It’s at a daunting latitude, yes, but those who fear Tyhee Gold Corp’s TSXV:TDC Yellowknife gold project is too remote might be surprised to find that the property has already produced over a million ounces of gold. Staked by prospector AV Giauque in 1944, the Discovery Mine ran from 1950 to 1969 and turned out roughly one ounce of gold for every ton of ore mined. Employing what has proved for so many junior miners to be the impeccable logic that what was uneconomical then is likely to be economical now, Tyhee bought the property in 2001 (by that point expanded to include six additional claims), and it hasn’t looked back.
President and CEO Dave Webb gives a brief timeline: “We acquired the property in 2001. In 2005, we commenced baseline studies for permitting. In 2008, we completed a preliminary assessment that showed the project was economic, and we filed our first request to the regulators for licenses to operate. In 2010, we completed a prefeasibility study. It was quite positive, and we submitted a revised operating license request. In May 2011, we went into the final part of the environmental assessment report and started our feasibility study. We expect to be through everything in another six to eight months.”
At its southernmost point, the 12,635-hectare Yellowknife gold project is 50 kilometres north of the city of Yellowknife in the Northwest Territories and 90 kilometres at its northernmost point. The property is located in the South Mackenzie Mining District and consists of the Ormsby, Nicholas Lake, Bruce, Clan Lake and Goodwin Vad zones. The property has an NI 43-101 resource estimate of 1.95 million ounces gold in the measured and indicated categories and 269,000 ounces inferred. (The resource includes proven and probable reserves of 811,200 ounces.)
Tyhee’s July 2010 prefeasibility study shows a base-case net present value for the project of $71.3 million (before tax) and an internal rate of return of 16.1% (at a 5% discount rate). Average operating costs are estimated to be $541 per ounce, with initial capital costs of $174 million, to be repaid in five years. But note that this calculation was based on $950-per-ounce gold and that it only takes into account the Yellowknife project’s measured and indicated resources. Inferred resources—plus additional resources from the two drill programs conducted since the prefeasibility study—and a considerably higher moving gold price should, Webb believes, improve significantly the feasibility study the company expects to release in the first half of 2012.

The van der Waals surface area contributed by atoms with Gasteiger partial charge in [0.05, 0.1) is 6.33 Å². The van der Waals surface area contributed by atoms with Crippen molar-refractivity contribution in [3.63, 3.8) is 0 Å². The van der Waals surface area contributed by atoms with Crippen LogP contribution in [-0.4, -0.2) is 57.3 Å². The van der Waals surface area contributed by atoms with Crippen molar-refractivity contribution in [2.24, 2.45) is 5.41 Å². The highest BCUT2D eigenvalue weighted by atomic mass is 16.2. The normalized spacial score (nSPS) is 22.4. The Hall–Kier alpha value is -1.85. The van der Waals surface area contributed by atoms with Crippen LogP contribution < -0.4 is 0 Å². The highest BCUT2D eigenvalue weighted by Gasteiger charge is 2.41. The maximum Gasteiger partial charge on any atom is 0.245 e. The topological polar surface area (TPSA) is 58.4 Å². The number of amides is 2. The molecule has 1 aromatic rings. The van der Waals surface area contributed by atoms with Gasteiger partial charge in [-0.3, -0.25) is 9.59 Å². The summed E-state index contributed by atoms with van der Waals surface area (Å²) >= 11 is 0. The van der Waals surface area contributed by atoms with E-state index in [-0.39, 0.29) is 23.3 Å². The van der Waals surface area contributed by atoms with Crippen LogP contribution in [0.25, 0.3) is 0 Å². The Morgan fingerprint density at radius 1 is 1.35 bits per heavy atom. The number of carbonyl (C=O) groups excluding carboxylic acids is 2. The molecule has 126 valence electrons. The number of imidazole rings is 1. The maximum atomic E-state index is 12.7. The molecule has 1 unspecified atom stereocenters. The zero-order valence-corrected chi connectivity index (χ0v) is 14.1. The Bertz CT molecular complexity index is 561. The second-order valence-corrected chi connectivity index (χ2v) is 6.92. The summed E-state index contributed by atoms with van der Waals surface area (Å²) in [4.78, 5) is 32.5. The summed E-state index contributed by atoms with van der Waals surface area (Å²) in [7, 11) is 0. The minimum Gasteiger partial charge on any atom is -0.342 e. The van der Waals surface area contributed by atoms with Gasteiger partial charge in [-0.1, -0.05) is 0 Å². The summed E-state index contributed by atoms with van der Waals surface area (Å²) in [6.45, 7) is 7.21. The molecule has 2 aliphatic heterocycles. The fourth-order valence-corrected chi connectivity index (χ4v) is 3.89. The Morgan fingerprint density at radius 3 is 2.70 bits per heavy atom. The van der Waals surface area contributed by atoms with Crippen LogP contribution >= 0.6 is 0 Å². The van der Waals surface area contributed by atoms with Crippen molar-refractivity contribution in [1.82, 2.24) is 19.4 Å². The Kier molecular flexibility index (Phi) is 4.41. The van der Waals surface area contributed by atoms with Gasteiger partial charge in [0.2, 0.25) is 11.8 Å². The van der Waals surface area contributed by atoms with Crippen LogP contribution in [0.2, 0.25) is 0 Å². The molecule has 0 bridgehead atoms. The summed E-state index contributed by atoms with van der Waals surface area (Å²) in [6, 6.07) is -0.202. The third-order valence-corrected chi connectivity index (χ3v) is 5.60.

Tyhee is currently undertaking a 3,000-metre drill campaign at Clan Lake. “It’s all development drilling,” Webb reports. “We’re stepping out in 50-metre increments on our existing resource, and in some places we have gaps, and we’re drilling in between established resources. We have 350,000 ounces of measured and indicated gold on the Clan Lake Main Zone. It’s open in all directions, so we’ve been stepping out to the southeast, and we’ve expanded it or showed the mineralization continues for another 500 metres. Now we’re tightening the drilling up in that 500-metre stretch to bring it into a resource category.”
October 20 results of the Clan Lake Main Zone include
- 0.43 grams per tonne gold over 39.5 metres
- 0.48 g/t over 35 metres
- 1.49 g/t over 13 metres
- 1.01 g/t over 1.3 metres
- 14.06 g/t over 1 metre
- 1.03 g/t over 0.5 metres
- 3.05 g/t over 2 metres
Webb comments, “I think that it’s quite good that in shallow holes we’re getting long intercepts of low to marginal grade but still economically-recoverable gold values. In the long step-outs—the farthest east that we’ve ever drilled—we’re still getting one-and-a-half grams of gold per tonne over 13 metres. Some economically significant intercepts.” He notes that results from another 15 holes are pending and should be released over the next four to eight weeks.
“The Yellowknife project has exactly met my expectations. All of our gold zones are open for expansion.”—Dave Webb
Returning to the subject of the property’s location, Webb emphasizes that it is situated in the southern part of the Northwest Territories and that Yellowknife is accessible year-round by road. Furthermore, while the project itself is accessible by road only three months of the year, it is but a 20-minute flight toTyhee’s own airstrip there. As for costs, Webb gives a recent example, “In March of 2011 we purchased 141,000 litres of fuel. We put that in B-train trucks, brought it up to our property, paid all the taxes and put that fuel into tanks on our property. It cost us $1.11 per litre. Gas prices here in Vancouver are running at about $1.40 a litre. You talk about remote accessibility—we can operate pretty cheaply there.”
Does the company intend to take the Yellowknife project to production itself? “Oh, absolutely,” Webb exclaims. “That’s been our stated goal from day one. If you take a look at the people involved in the project to date—in the executive as well as in the operations side—we’re all operators. All of us have been involved at a high level: president, vice president or director of companies that have started from scratch and built mines.
“The Yellowknife project has exactly met my expectations,” Webb concludes. “All of our gold zones are open for expansion, so we may be reporting a seven-, eight-, 10- or 15-year mine life. All of our zones are open for expansion. The deepest we’ve ever drilled on any of our zones is, for reserves, 410-meters deep. Yet the Discovery Mine went down 1,200-metres, and the Con Mine [located just south of Yellowknife, in operation from 1938 to 2003] went down 1,800 meters. So there’s lots of potential for this thing to go on for a long, long time.”
At press time, Tyhee Gold had 293.7 million shares trading at $0.095 for a market cap of $27.9 million.